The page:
In 1992, however, a Supreme Court transformed by Republican presidents deﬁed expectations by preserving abortion rights. The court’s decision in Planned Parenthood of Southeastern Pennsylvania v. Casey convinced many in the pro-life establishment that their movement lacked real inﬂuence over the GOP. Despite the presence of Justices Antonin Scalia and Clarence Thomas on the court, right-to-lifers felt that Republican presidents still too often gravitated to consensus nominees who could sail through Congress—the kind of judges who shied away from overturning a major precedent like Roe. Bopp argued that the movement needed the freedom to spend more on political speech if abortion foes expected more inﬂuence—or more say in Supreme Court nominations. He asserted that deregulating campaign ﬁnance would help pro-life candidates win and that, if right-to-lifers helped Republicans raise and spend more money, the anti-abortion movement would prove its worth to the GOP.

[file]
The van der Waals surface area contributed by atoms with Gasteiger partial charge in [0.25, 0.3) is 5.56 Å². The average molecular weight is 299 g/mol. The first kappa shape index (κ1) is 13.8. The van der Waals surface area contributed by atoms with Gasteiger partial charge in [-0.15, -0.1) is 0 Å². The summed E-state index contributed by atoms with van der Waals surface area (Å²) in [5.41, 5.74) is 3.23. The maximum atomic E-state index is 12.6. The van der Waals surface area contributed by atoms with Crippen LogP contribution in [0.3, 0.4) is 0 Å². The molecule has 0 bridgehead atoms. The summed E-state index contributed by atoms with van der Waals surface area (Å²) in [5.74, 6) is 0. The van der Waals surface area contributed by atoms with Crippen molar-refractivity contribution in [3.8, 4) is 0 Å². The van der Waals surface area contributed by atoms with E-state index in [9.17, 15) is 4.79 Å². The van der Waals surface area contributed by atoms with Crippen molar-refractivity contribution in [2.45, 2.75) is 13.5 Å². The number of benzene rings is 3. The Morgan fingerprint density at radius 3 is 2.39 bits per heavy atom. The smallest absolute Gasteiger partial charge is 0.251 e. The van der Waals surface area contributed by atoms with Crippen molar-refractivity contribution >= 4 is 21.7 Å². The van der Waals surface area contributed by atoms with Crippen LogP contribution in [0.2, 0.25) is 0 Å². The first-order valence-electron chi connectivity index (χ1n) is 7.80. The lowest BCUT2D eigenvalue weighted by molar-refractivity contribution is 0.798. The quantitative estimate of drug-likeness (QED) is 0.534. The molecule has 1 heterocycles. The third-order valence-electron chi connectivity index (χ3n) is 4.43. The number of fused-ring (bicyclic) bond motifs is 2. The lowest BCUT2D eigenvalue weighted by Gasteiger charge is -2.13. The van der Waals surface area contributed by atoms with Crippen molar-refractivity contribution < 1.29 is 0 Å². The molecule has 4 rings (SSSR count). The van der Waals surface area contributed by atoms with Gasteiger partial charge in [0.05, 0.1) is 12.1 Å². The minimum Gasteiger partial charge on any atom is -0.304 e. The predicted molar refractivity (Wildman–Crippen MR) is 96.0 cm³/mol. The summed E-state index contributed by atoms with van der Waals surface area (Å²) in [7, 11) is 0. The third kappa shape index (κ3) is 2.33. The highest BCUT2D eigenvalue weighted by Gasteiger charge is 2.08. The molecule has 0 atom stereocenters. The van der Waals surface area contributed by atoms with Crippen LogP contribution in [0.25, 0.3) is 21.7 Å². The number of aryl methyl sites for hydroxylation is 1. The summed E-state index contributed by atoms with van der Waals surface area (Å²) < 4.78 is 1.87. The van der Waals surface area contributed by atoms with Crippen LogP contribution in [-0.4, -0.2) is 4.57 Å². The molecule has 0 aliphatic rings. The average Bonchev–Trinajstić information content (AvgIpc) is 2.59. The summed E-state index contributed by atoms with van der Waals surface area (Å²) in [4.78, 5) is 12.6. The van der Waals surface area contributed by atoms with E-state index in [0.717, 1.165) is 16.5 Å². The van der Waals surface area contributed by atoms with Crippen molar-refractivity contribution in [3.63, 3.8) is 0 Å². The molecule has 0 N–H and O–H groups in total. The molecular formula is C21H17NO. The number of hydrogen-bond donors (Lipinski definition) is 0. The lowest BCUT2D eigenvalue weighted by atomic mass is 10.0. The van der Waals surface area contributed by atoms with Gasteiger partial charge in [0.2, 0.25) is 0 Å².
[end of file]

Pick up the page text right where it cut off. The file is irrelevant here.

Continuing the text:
From the mid-1990s onward, groups like NRLC brought abortion foes into a broader coalition committed to deregulating money in politics. Champions of civil liberties, GOP power brokers, advocacy group staffers, and small-government libertarians worked together to deregulate campaign ﬁnance. It was far from inevitable that the Republican Party would unite against campaign ﬁnance reform. To be sure, business interests that backed the GOP had historically denounced campaign limits, and the GOP often enjoyed a fundraising edge that made it favor more campaign spending rather than less. Nevertheless, in the 1990s, Republicans felt tremendous pressure to embrace campaign ﬁnance reforms that many saw as an effort to clean up elections. They also supported campaign limits that hurt union-backed urban Democratic machines. Anti-abortion lawyers gave a crucial boost to the efforts of other Republican insiders, hoping to convince social conservatives and party leaders that opposing campaign ﬁnance limits was a matter of principle.